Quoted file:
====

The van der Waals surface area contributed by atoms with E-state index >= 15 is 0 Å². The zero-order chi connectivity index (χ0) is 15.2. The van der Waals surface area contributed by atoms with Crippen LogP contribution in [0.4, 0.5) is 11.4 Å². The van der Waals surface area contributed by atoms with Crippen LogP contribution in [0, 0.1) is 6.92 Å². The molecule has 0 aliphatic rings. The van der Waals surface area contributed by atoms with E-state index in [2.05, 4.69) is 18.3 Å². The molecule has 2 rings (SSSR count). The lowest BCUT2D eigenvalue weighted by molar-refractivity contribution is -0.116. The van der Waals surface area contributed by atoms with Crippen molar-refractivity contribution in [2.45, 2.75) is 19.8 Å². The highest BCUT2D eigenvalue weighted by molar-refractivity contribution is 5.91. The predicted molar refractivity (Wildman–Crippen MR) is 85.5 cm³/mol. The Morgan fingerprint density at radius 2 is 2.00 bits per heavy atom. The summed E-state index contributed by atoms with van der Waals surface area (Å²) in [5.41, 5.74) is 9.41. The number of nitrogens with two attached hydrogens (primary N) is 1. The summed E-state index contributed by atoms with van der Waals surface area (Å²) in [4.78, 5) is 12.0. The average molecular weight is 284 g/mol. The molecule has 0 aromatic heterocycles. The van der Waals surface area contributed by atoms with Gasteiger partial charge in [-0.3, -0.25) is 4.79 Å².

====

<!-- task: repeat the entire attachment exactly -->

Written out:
The van der Waals surface area contributed by atoms with E-state index >= 15 is 0 Å². The zero-order chi connectivity index (χ0) is 15.2. The van der Waals surface area contributed by atoms with Crippen LogP contribution in [0.4, 0.5) is 11.4 Å². The van der Waals surface area contributed by atoms with Crippen LogP contribution in [0, 0.1) is 6.92 Å². The molecule has 0 aliphatic rings. The van der Waals surface area contributed by atoms with E-state index in [2.05, 4.69) is 18.3 Å². The molecule has 2 rings (SSSR count). The lowest BCUT2D eigenvalue weighted by molar-refractivity contribution is -0.116. The van der Waals surface area contributed by atoms with Crippen molar-refractivity contribution in [2.45, 2.75) is 19.8 Å². The highest BCUT2D eigenvalue weighted by molar-refractivity contribution is 5.91. The predicted molar refractivity (Wildman–Crippen MR) is 85.5 cm³/mol. The Morgan fingerprint density at radius 2 is 2.00 bits per heavy atom. The summed E-state index contributed by atoms with van der Waals surface area (Å²) in [5.41, 5.74) is 9.41. The number of nitrogens with two attached hydrogens (primary N) is 1. The summed E-state index contributed by atoms with van der Waals surface area (Å²) in [4.78, 5) is 12.0. The average molecular weight is 284 g/mol. The molecule has 0 aromatic heterocycles. The van der Waals surface area contributed by atoms with Gasteiger partial charge in [-0.3, -0.25) is 4.79 Å².